It took me a long time to formulate this exact idea, but it was true since I first had a rulebook – each roleplaying game is really two games: the more obvious one is the game that actually gets played around a table; but the second is creating characters. I spent many hours building characters that I would never play, in all kinds of systems.

There can be a remarkable amount of complexity in creating a character. This is part of the fun of the game, but it can also be a drag – the more options to weigh, and the more complex interactions between them, the more that analysis paralysis can make me unhappy with the minigame. I like having a few, meaningfully distinct choices. I like not having traps waiting to punish low system mastery. I like not having the specifics over-prescribed (reskinning is a wonderful technique, but merits a discussion all on its own).

As an exercise, let’s walk through character creation in a few systems.

Swords and Wizardry

A “0E” retro-clone of the original D&D. I’ve got an oooold PDF (the 2009 edition), but I can’t imagine that too much has changed just because eight years have passed.

To make the most classic of characters, you first roll 3d6 in order, then look up the various modifiers that result in a table. For amusement’s sake, let’s do so now:

Strength 9 (no modifiers)
Dexterity 11 (no modifiers)
Constitution 12 (no modifiers)
Intelligence 11 (2 additional languages, maximum 6th spell level)
Wisdom 12 (no modifiers)
Charisma 10 (max 4 hirelings)

Here is a character who is remarkable in absolutely no regard whatsoever, but we had to roll and sum up several dice to discover this.

Now we have to choose a class: Cleric, Fighting Man, or Magic-User. Fun fact: There was not originally a rogue/thief class, and everyone was responsible for not dying to the kinds of hazards that the thief would later specialize for.

Our stats don’t recommend any one class over another, but if we were looking for a long-term campaign, our middling intelligence means that most of the M-U’s endgame is beyond our reach. Let’s ignore that, and build one anyway.

Now that we’ve picked a magic user, we make note that we get no XP bonus from stats, then roll hp: 1d6-1 gives 4 hp. We also note that we get +2 to saving throws against spells (our first circumstantial benefit!). We can prepare a single spell per day, and will carry a spellbook with any known spells (though the text doesn’t tell us here how many we have to start).

We have the option to choose a character race and be something other than human, but the character races are actually classes of their own. Dwarves are like fighting men, elves build two character sheets, a fighting man and a magic user, and decide which one they’re playing each day, and halflings can be fighting men only up to fourth level, if they’re even allowed at all.

Next we choose an alignment, with the caveat that the alignments available to choose from will be defined by the GM. Let’s assume that our wizard will be closest to Neutral Good that the hypothetical GM’s system will permit, and move on.

At last we reach the most ancient tradition of D&D: SHOPPING! We begin our adventuring life with 3d6x10 (150 gp – where was this roll for stats?) and must now provision ourselves with armor (can’t wear any), weaponry (can barely use any), and adventuring goods in general – tents, torches, ropes, backpacks, rations, and the like.

Now we calculate armor class (9), figure out how much stuff we’re carrying for encumbrance, and because we’re a wizard we need to pick out that starting spell (Sleep, because of course it is).

D&D 4th Edition

I greatly enjoy 4E, but I wouldn’t ever play it without the old Character Builder on hand. There are an embarrassment of options, math patch feats, classes, races, on and on and on… PLUS thanks to the focused tactical system, you don’t want to make your character in a total vacuum, but instead need to make sure that the various roles are filled appropriately in the party (if you’ve already got two defenders and a striker, then guess what – you get to be the leader!).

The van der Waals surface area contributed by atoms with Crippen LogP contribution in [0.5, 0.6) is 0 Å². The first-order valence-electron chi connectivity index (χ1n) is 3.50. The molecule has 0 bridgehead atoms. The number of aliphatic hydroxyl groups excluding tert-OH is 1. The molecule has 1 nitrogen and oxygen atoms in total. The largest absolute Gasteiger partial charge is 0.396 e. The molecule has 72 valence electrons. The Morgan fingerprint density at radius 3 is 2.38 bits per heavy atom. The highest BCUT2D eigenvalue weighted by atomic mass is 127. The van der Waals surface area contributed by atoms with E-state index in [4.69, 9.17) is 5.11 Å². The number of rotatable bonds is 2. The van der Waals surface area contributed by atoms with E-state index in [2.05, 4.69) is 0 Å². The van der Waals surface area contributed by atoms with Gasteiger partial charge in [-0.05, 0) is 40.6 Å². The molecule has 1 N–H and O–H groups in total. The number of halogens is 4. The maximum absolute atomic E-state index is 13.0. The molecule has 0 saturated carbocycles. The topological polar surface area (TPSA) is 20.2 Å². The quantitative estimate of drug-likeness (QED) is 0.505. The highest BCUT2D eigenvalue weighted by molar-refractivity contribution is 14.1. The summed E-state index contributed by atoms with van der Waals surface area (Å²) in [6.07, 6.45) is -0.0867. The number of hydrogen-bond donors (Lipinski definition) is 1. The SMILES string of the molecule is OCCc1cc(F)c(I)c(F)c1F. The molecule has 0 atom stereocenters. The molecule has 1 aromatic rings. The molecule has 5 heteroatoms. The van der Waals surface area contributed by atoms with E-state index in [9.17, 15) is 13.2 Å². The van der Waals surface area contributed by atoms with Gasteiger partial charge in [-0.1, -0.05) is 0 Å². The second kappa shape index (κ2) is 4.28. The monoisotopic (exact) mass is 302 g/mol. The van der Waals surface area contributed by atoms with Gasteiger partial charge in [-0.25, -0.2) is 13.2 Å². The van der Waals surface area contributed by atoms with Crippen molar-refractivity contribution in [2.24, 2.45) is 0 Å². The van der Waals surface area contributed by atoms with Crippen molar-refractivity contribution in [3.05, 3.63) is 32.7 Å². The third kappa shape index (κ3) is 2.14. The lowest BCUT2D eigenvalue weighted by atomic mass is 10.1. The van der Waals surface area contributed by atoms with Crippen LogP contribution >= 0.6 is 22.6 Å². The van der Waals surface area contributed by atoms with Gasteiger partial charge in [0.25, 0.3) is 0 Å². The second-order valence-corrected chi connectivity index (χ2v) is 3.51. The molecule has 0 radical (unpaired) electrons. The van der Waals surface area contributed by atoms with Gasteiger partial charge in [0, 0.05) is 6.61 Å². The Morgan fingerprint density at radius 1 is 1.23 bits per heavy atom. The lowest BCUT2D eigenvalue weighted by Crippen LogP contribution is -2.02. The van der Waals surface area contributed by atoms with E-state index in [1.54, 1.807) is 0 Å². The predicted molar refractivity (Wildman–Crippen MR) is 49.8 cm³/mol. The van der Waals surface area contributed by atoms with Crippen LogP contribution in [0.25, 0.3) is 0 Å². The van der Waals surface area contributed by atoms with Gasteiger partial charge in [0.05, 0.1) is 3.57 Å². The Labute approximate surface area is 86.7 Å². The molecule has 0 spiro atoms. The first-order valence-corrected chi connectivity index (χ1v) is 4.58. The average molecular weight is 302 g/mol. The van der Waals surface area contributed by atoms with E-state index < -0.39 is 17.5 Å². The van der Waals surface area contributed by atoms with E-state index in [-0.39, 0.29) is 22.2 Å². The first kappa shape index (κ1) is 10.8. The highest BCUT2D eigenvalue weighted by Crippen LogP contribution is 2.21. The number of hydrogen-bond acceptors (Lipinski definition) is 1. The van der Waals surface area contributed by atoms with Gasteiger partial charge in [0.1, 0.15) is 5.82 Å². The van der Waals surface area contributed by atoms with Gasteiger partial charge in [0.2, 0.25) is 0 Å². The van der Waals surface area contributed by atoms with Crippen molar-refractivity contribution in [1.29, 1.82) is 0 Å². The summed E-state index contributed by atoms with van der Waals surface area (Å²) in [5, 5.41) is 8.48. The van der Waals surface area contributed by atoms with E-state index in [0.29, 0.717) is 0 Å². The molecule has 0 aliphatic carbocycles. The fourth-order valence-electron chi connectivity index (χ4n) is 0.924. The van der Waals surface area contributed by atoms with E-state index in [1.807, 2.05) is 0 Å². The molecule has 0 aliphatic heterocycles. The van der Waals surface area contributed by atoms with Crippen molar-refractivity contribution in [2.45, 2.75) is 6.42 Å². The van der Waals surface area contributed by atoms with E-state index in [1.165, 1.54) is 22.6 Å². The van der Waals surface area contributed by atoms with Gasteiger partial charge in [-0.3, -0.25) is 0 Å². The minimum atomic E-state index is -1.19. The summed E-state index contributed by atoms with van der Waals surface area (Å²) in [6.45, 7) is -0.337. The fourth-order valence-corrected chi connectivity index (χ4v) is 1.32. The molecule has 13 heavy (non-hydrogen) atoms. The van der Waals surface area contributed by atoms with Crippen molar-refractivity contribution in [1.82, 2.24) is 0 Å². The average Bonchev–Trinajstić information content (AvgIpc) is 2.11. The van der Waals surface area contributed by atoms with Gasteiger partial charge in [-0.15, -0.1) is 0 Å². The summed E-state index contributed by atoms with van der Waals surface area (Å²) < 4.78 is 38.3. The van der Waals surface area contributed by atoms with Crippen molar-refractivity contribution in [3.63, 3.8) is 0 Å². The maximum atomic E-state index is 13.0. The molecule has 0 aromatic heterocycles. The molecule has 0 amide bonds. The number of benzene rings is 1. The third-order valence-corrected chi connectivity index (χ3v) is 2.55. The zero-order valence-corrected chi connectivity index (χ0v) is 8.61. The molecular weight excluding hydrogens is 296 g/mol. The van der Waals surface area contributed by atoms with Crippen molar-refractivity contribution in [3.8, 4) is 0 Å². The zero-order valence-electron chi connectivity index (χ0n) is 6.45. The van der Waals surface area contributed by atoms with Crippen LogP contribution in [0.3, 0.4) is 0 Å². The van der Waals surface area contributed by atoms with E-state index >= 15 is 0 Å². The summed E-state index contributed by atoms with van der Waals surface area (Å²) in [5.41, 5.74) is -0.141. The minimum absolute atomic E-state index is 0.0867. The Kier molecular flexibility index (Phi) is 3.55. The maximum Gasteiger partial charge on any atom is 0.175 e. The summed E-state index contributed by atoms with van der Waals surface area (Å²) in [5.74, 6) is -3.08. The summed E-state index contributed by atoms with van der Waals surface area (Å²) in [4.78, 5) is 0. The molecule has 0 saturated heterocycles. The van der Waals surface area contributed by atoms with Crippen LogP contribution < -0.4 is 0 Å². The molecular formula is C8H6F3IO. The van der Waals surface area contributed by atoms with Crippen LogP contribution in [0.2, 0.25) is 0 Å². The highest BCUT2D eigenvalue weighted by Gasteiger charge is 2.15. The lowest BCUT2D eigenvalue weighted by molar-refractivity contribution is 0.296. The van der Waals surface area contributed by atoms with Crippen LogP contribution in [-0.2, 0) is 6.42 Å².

For the heck of it, let’s just build one straight from the core book.

Step 1: Choose a race. We’re sent off to Chapter 3, and get to choose from eight different races, each of which grants modifiers to stats we haven’t even chosen yet, plus other special abilities. We can be a dragon person, three different kinds of elves, dwarf, human, halfling, or a super-emo demon person. We’re going to be a Tiefling, and our Tiefling’s name, chosen from the suggested list, is Sorrow. Because. Since we’re a Tiefling, we now start building our laundry list:

  • +2 to Intelligence and Charisma
  • +2 to Bluff and Stealth
  • +1 to attack against bloodied foes (circumstances!)
  • Resist fire 5 + 1/2 Level
  • A special encounter power that benefits from Charisma

Step 2: Choose a class, see Chapter 4. We’ve got eight more options here, so between race and class we’ve jumped from 0E’s 3 to 6 total options to a whopping 64! We also start seeing the optimization aspect of the character creation minigame. Tieflings have naturally higher Int and Cha; it makes sense to look at classes that benefit from those stats – Cleric, Paladin, and Rogue have Cha as one of their support stats, Warlock is Int primary with a Cha support, Warlord has both Int and Cha as support stats, and Wizard has Int primary. Since the skill bonuses give nice synergy, Sorrow is going to be a Rogue. We add to our laundry list:

  • 12 + Con score HP (but we don’t know our Con yet!)
  • 6 + Con mod healing surges (but we don’t know our Con yet! And we have both a score and a mod!)
  • A list of skills and exploits that we aren’t choosing from yet, even though they’re in this chapter
  • Several class features: First Strike, Tactics (the Artful Dodger, of course), Weapon Talent to make daggers and shurikens attractive weapons, and Sneak Attack of +2d6 damage. All of these class features are conditionally applied based on in-play circumstances.

Step 3: We finally look to our ability scores, back in Chapter 2. Method 1 applies a standard array of scores, meaning we make 5 distinct choices (yes, 5 – that’s what degrees of freedom do for us) instead of Method 2’s point buy system, which involves lots of calculating, which was also conveniently pre-done for us in a large table of alternate arrays of scores. Method 3 rolls 4d6 drop lowest, but I have never seen nor heard of anyone actually doing this in 4E. We’ll assign our scores as follows:

Strength 10
Dexterity 16 (+3)
Constitution 13 (+1)
Intelligence 12 + 2 = 14 (+2)
Wisdom 11
Charisma 14 + 2 = 16 (+3)

Step 4: We choose skills, bouncing back to chapter 4 for the class list, and chapter 5 for the skill definitions. All rogues know Stealth and Thievery, and pick four more. We will choose Bluff, Intimidate, Streetwise, and Acrobatics.